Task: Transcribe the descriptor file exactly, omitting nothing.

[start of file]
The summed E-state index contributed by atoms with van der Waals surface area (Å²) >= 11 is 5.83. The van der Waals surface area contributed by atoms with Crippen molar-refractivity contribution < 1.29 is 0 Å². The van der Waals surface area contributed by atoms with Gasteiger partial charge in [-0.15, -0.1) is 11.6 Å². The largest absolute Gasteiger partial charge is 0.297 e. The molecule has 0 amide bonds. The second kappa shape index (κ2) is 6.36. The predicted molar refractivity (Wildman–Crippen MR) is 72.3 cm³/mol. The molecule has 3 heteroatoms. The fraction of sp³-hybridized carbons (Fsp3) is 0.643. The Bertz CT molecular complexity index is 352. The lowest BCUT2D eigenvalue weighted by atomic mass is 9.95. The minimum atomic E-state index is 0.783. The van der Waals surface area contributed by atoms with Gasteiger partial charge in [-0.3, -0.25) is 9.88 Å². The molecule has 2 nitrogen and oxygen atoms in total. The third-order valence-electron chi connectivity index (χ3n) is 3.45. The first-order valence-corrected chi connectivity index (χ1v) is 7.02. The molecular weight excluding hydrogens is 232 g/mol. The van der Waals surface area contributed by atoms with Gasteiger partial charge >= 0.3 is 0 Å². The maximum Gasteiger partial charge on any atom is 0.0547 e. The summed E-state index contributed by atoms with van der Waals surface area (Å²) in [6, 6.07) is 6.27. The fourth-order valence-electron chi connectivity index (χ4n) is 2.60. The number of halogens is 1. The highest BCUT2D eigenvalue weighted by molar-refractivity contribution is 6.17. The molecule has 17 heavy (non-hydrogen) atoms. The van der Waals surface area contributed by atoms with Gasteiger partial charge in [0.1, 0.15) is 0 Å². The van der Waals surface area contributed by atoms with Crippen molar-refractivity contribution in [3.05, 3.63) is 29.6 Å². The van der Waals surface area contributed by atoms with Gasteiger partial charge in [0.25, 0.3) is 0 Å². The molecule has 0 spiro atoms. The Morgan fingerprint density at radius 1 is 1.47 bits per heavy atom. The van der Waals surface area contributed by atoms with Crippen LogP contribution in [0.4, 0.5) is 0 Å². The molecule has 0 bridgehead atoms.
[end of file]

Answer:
The summed E-state index contributed by atoms with van der Waals surface area (Å²) >= 11 is 5.83. The van der Waals surface area contributed by atoms with Crippen molar-refractivity contribution < 1.29 is 0 Å². The van der Waals surface area contributed by atoms with Gasteiger partial charge in [-0.15, -0.1) is 11.6 Å². The largest absolute Gasteiger partial charge is 0.297 e. The molecule has 0 amide bonds. The second kappa shape index (κ2) is 6.36. The predicted molar refractivity (Wildman–Crippen MR) is 72.3 cm³/mol. The molecule has 3 heteroatoms. The fraction of sp³-hybridized carbons (Fsp3) is 0.643. The Bertz CT molecular complexity index is 352. The lowest BCUT2D eigenvalue weighted by atomic mass is 9.95. The minimum atomic E-state index is 0.783. The van der Waals surface area contributed by atoms with Gasteiger partial charge in [-0.3, -0.25) is 9.88 Å². The molecule has 2 nitrogen and oxygen atoms in total. The third-order valence-electron chi connectivity index (χ3n) is 3.45. The first-order valence-corrected chi connectivity index (χ1v) is 7.02. The molecular weight excluding hydrogens is 232 g/mol. The van der Waals surface area contributed by atoms with Gasteiger partial charge >= 0.3 is 0 Å². The maximum Gasteiger partial charge on any atom is 0.0547 e. The summed E-state index contributed by atoms with van der Waals surface area (Å²) in [6, 6.07) is 6.27. The fourth-order valence-electron chi connectivity index (χ4n) is 2.60. The number of halogens is 1. The highest BCUT2D eigenvalue weighted by molar-refractivity contribution is 6.17. The molecule has 17 heavy (non-hydrogen) atoms. The van der Waals surface area contributed by atoms with Gasteiger partial charge in [0.1, 0.15) is 0 Å². The van der Waals surface area contributed by atoms with Crippen molar-refractivity contribution in [3.05, 3.63) is 29.6 Å². The van der Waals surface area contributed by atoms with Gasteiger partial charge in [0.25, 0.3) is 0 Å². The molecule has 0 spiro atoms. The Morgan fingerprint density at radius 1 is 1.47 bits per heavy atom. The van der Waals surface area contributed by atoms with Crippen LogP contribution in [0.4, 0.5) is 0 Å². The molecule has 0 bridgehead atoms.